Saudi deal to buy off Newcastle United collapses – Arabs in UK welcome it

Fans say the only reason why the Saudi regime hoped to takeover Newcastle United was to “rescue its reputation as a pariah state with huge human rights abuses”, writes Rayhan Uddin of Middle East Eye.

Newcastle United fans of Arab descent from South Shields, a town in northeast England with a long-established Yemeni and Muslim community, say they are “really pleased” that a proposed Saudi takeover of their football club had been called off, Middle East Eye has learned.

Descendents of some of the UK’s earliest Arab and Muslim immigrants told MEE that the bid was “morally unacceptable” given Saudi Arabia’s poor human rights record, and would have brought a “negative impact” on Tyneside’s Muslims.

On 30 July, a consortium led by Saudi Arabia’s Public Investment Fund (PIF), which is chaired by Crown Prince Mohammed bin Salman, withdrew its £300m ($390m) bid to buy Newcastle United.

The PIF had waited over four months to pass the English Premier League’s (EPL) owners and directors’ test, but eventually lost patience after the vetting process was delayed by media piracy and human rights concerns.

The takeover proposal failed partly due to the EPL’s demand that the Saudi state become a director of the football club for the deal to go through, according to a leading member of the investment group that was looking to buy the club.

The takeover has been a particularly hot topic in South Shields, a coastal town less than 10 miles away from Newcastle’s city centre. While many fans were bitterly disappointed by the bid collapse, others like Robbie Parkin held a different opinion.

“I’m really pleased the Saudis pulled out. When a power like that takes over, you sign a deal with the devil,” Parkin, a third generation Yemeni, told MEE.

“I haven’t really spoken to anybody who was really for the deal. Every person I spoke to, white, Yemeni or whatever, no one supported it on the shop floor,” he said.

Parkin, a 33-year-old football coach, is part of a small but significant number of South Shields residents who are of Yemeni descent.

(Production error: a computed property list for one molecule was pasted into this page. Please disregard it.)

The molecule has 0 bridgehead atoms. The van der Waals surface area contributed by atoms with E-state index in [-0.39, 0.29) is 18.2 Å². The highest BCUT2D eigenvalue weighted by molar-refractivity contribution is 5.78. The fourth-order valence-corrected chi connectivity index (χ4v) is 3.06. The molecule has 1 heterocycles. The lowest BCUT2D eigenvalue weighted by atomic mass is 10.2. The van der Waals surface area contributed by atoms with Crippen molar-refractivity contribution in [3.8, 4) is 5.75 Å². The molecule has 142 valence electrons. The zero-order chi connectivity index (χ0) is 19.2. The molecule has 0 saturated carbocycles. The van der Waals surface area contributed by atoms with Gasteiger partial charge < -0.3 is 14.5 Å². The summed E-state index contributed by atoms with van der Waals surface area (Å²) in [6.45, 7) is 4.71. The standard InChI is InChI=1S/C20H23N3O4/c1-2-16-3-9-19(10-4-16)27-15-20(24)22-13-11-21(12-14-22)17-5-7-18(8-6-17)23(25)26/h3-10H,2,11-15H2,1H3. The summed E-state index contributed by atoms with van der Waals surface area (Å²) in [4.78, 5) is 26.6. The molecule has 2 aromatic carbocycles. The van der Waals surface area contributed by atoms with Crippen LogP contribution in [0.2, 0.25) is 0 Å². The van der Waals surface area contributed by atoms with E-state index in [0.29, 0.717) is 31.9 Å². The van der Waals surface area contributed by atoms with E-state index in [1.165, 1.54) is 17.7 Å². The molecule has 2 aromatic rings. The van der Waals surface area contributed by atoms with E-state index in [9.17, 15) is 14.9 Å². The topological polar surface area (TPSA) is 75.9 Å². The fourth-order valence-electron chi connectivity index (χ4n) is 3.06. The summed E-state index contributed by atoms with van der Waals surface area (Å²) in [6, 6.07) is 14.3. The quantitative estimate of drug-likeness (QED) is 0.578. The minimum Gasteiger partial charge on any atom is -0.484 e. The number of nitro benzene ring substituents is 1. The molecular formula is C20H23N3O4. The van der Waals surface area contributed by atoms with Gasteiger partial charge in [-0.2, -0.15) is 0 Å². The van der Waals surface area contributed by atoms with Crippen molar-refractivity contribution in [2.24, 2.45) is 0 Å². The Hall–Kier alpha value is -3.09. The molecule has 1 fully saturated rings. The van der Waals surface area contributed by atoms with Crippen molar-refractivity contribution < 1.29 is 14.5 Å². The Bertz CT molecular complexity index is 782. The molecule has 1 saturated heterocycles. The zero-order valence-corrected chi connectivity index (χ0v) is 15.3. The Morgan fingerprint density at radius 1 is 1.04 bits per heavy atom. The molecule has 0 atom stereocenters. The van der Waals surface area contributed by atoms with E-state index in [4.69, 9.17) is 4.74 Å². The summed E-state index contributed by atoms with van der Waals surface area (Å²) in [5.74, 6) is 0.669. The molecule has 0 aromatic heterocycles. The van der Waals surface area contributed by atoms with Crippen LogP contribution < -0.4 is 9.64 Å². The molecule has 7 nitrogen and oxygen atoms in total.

‘This club has a wonderful heritage… but Saudi Arabia was trying to use Newcastle to rescue its reputation as a pariah state with huge human rights abuses’

Yemeni men first arrived in South Shields as early as the 1860s, mainly working as seamen on British merchant vessels. Most of them married local women and integrated into wider Geordie culture, resulting in one of the UK’s earliest settled Arab and Muslim communities.

According to The Yemeni Project, there are now up to six generations of South Shields Yemenis, with many no longer having Arab names or features.

Parkin told MEE that despite never having been to Yemen, he had grave concerns about Saudi Arabia owning his boyhood football team, given its military involvement in his country of origin.

“During all the takeover talks, nothing was mentioned about how it would directly impact Yemen,” he said.

A Saudi-led coalition has carried out over 20,000 air attacks since the Yemeni civil war began in March 2015, with one-third of those striking non-military sites such as schools and hospitals, according to the Yemen Data Project.

Keith Hussein, a South Shields resident of Egyptian descent, also welcomed the Saudi withdrawal.

“I have to say I’m really glad. This club has a wonderful heritage… but Saudi Arabia was trying to use Newcastle to rescue its reputation as a pariah state with huge human rights abuses,” he told MEE.

The 54-year-old, who is now a researcher and lecturer, said that many of the town’s Muslims opposed the Saudi bid to own Newcastle United.

“I’ve spoken to friends in the Muslim and Yemeni community, and they were quite appalled at the thought of the consortium taking over Newcastle. I certainly think it would’ve been very negative for Tyneside’s Muslims,” Hussein said.

“It’s deeply morally unacceptable. You think of Saudi Arabia’s human rights abuses: the domestic population subjugated, dissidents and journalists assassinated, the ongoing war on Yemen – which is particularly unpopular here.

“The takeover would have divided Newcastle fans. Tyneside takes pride in good relations with the various Muslim communities, but I think this would have had a detrimental effect,” he explained.

Although some fans welcomed the collapse of the Saudi takeover, a large number of supporters were left angered and devastated by the news.

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